What aspects of your job are the most challenging?

Remaining excellent in my native language.

What excites you the most about the languages you work with?

They are alive! They “mutate” and evolve like every species! I can see for instance that in France people in their 20s do not speak the same French as I do.

What is the funniest translation experience you can remember?

Oh, well… it was more a matter of vocabulary mistake during a talk that I had to give in a Mexican university. Sometimes your mind betrays you…I was giving a small conference in Spanish on the role of protocol in international negotiation and what was prohibited in the Mexican constitution like demonstrating one’s belief publicly.  

I said in Spanish “Cuando el Papa vino a Mexico, el Presidente Vincente Fox le besó el ano papal” instead of saying  “Cuando el Papa vino a México, el Presidente Vincente Fox le besó el anillo papal”; I guess the Spanish readers will understand the meaning of my mistake… I ended up laughing with my audience after apologizing.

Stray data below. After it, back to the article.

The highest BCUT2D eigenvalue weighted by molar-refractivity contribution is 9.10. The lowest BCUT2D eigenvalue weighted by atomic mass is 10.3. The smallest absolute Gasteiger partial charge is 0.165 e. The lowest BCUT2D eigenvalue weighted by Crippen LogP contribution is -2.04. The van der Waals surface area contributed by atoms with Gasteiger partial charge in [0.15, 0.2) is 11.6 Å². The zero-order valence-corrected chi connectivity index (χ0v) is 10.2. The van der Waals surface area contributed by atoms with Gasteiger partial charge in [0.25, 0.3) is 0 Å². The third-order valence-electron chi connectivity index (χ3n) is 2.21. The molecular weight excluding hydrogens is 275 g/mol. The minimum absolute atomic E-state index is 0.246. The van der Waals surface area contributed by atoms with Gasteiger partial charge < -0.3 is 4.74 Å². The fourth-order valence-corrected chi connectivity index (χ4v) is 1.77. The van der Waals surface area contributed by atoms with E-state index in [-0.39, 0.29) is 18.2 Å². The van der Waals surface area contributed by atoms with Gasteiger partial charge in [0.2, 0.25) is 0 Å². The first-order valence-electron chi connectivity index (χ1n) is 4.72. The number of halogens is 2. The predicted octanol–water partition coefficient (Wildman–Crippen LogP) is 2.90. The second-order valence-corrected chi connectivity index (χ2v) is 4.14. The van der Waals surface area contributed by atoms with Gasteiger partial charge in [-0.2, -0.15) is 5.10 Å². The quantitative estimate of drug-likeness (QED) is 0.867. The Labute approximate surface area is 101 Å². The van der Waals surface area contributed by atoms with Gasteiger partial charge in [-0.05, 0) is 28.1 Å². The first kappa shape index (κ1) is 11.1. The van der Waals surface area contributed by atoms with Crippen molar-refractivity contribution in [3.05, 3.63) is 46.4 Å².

What are good or bad things about freelancing?

You are your own boss and you manage your week as you like: this is the ultimate in freedom. You need to be extremely self-confident to manage everything on time. That is why it is important to build up a trustworthy team and to have sound finances. I would recommend to beginners to have two jobs when they start in this profession in order to avoid being part of the “feast and famine” tendency.

What are you wishes for 2014? What excites you, what are you skeptical about?

To find new direct clients with interesting projects and to work and live in a peaceful world. I am quite excited, for instance, when I find a new client after chatting on a particular topic on LinkedIn.

I am not skeptical, life is a spicy plate, enjoy it!

What would you pass on as personal advice to new translators?

Specialize as soon as you can.  Be humble, talented and happy in what you do.

Thanks to Catherine for the answers!